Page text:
There are a certain set of rules that you must follow if you want to ensure that you choose the right research topic.
- Before making the final decision, you must read a lot of dissertations that are linked to your subject or your key interest areas. It would familiarise you with different ideas and research styles. It would not only help you to zero down on a topic but also give you a multidimensional outlook and later help you to devise your research style.
- Make sure you look for a topic that interests. Listen to the advice of your professors but go with the choice that is entirely yours.
- Get back to old ideas. Check old resources you might have used any time in your graduation years and try to see if some evolution could be done on them.
- Consider several ideas rather than looking for that one perfect idea. At the initial stage, you must have a welcoming approach to even the craziest ideas. Think of as many ideas as you can. It would eventually bring you closer the topic you have been looking for your research.
- Before finalising on a topic, ensure that nobody has completed a similar research. Collect supporting arguments why your research matters. It would help to keep you convinced and at the same time to convince your supervisor and examiners at the later stages.
- Assess the need for resources and information for the research. Make sure you have done a thorough analysis of the needed resources and information for the entire research to be conducted and surety that you have access to all of that.
- Have a precise and succinct topic. Usually, researchers who begin their PhDs with over ambitious projects struggle at the latter stages.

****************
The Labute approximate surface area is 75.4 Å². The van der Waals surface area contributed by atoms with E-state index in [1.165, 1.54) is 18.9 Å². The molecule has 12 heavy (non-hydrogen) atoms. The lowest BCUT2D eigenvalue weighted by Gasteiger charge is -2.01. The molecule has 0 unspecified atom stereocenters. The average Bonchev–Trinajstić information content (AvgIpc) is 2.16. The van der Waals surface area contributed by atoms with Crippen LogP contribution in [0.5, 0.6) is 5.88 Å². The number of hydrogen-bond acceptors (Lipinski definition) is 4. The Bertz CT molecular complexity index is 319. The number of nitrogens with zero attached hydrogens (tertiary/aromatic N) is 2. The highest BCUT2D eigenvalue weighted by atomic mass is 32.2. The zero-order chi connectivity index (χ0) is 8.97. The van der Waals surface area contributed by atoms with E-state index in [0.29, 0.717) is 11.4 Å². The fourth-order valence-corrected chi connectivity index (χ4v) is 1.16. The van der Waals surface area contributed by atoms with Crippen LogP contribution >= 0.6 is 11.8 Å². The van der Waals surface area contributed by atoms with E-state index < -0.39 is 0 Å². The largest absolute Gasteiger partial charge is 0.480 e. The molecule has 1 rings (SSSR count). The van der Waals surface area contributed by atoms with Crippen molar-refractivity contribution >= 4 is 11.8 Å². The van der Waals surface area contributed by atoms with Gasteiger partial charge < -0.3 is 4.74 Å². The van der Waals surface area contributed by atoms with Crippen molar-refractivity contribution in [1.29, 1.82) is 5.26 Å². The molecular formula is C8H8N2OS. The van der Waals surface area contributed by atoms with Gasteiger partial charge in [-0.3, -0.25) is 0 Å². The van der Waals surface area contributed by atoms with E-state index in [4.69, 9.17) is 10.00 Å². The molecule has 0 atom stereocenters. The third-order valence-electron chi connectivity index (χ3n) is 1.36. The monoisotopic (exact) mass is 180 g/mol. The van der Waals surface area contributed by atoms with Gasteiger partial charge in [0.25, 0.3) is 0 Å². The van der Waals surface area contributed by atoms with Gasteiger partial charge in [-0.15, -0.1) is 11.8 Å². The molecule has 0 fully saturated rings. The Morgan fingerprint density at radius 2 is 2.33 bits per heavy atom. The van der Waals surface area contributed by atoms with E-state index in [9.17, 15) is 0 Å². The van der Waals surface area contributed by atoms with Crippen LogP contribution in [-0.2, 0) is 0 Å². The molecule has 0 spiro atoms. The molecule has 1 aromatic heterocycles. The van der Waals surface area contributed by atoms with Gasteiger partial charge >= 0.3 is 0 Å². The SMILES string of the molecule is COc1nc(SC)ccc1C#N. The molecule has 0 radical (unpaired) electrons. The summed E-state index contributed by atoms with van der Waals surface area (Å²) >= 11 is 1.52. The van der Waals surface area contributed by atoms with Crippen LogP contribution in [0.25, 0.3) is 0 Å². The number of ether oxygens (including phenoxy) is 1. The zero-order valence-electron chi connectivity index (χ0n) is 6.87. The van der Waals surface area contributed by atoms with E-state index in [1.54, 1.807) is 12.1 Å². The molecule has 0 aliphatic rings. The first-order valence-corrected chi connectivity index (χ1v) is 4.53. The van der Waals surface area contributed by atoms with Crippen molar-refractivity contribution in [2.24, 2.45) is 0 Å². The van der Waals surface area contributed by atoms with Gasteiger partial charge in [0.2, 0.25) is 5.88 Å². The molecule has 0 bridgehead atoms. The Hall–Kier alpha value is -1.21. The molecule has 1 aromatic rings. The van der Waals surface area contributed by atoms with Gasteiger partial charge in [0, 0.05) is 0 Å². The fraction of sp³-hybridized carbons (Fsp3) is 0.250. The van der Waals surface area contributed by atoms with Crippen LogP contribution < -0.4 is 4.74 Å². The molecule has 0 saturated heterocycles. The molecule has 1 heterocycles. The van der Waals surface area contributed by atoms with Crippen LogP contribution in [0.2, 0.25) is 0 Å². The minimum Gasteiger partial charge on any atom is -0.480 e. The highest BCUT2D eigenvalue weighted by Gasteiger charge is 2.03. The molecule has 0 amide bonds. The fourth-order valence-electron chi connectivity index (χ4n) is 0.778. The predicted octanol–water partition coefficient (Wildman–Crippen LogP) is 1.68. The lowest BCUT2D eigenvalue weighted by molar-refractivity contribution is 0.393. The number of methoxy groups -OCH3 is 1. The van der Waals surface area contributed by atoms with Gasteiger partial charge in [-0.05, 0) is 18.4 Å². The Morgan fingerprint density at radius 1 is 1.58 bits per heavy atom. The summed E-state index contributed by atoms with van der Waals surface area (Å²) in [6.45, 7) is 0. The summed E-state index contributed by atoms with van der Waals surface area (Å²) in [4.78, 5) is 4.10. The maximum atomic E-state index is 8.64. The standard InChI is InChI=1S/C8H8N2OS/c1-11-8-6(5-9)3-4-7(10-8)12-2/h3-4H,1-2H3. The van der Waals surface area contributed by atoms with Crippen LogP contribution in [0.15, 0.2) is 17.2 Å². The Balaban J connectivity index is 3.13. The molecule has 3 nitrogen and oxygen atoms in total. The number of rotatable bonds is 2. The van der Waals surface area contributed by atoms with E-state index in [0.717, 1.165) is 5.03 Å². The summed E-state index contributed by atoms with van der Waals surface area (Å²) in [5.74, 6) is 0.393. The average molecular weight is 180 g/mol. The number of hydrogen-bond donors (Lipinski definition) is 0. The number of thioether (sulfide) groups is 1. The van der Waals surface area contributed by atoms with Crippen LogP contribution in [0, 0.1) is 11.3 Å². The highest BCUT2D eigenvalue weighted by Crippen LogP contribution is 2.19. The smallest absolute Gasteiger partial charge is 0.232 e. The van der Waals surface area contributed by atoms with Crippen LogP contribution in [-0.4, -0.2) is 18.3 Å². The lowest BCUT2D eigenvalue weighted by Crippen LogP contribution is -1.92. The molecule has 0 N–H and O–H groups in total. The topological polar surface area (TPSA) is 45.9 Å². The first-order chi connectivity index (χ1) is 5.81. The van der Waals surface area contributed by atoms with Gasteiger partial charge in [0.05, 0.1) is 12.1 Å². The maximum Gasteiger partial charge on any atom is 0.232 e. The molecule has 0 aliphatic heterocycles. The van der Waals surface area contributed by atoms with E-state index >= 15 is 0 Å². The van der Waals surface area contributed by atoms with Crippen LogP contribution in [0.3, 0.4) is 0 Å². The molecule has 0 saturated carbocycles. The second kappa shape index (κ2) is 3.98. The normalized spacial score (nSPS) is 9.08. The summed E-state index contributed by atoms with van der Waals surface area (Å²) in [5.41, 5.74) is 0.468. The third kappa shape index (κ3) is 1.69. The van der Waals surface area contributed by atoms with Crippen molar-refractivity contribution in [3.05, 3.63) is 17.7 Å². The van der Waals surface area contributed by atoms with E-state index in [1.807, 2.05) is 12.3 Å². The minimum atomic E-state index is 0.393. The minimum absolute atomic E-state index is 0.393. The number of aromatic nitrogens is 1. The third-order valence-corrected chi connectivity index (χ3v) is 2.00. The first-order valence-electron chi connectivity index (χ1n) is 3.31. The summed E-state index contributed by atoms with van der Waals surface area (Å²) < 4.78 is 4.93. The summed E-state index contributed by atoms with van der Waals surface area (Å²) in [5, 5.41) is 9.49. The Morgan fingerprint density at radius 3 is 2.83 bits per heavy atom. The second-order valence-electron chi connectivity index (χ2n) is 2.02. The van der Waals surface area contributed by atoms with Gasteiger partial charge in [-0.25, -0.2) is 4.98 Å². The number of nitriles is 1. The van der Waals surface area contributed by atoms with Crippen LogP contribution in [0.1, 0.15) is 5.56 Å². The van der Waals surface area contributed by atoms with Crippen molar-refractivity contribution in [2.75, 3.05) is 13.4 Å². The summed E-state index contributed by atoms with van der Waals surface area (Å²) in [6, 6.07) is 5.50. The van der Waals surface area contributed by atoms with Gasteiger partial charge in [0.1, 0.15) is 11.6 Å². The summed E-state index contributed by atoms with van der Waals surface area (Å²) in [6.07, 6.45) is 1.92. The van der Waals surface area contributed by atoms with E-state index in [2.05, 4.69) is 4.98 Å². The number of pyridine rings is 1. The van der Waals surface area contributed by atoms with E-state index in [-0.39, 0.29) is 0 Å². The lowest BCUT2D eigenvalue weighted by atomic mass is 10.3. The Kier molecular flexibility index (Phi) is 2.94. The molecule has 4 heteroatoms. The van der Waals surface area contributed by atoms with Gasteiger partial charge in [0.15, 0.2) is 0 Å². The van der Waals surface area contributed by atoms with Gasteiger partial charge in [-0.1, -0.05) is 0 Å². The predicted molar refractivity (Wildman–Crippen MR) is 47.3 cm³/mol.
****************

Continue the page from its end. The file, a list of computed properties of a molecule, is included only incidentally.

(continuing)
- Have a flexible perspective to your main research question as it may change during the course. Be flexible as you can so that you can quickly adapt to new evidence.
- Take expert opinion with your supervisor while you are deciding as they can give you a practical perspective to the obstacles and challenges that may come at the subsequent stages, which you may not be able to anticipate.
- Listen to your heart and be ready to fall in love with your topic.
Always know that, even after having decided the topic very cautiously, there would be moments when there would be a feeling of saturation and exhaustion with your topic. Do not feel dejected and know that it is common and part of the process.
The literature existing for a specific topic can be summarized in either a systematic review or literature review. So, both these topics are easily confused, until one delves into the dynamics of both these systems. Even though they are used to fulfil a similar requirement, a literature review is significantly different from a systematic review.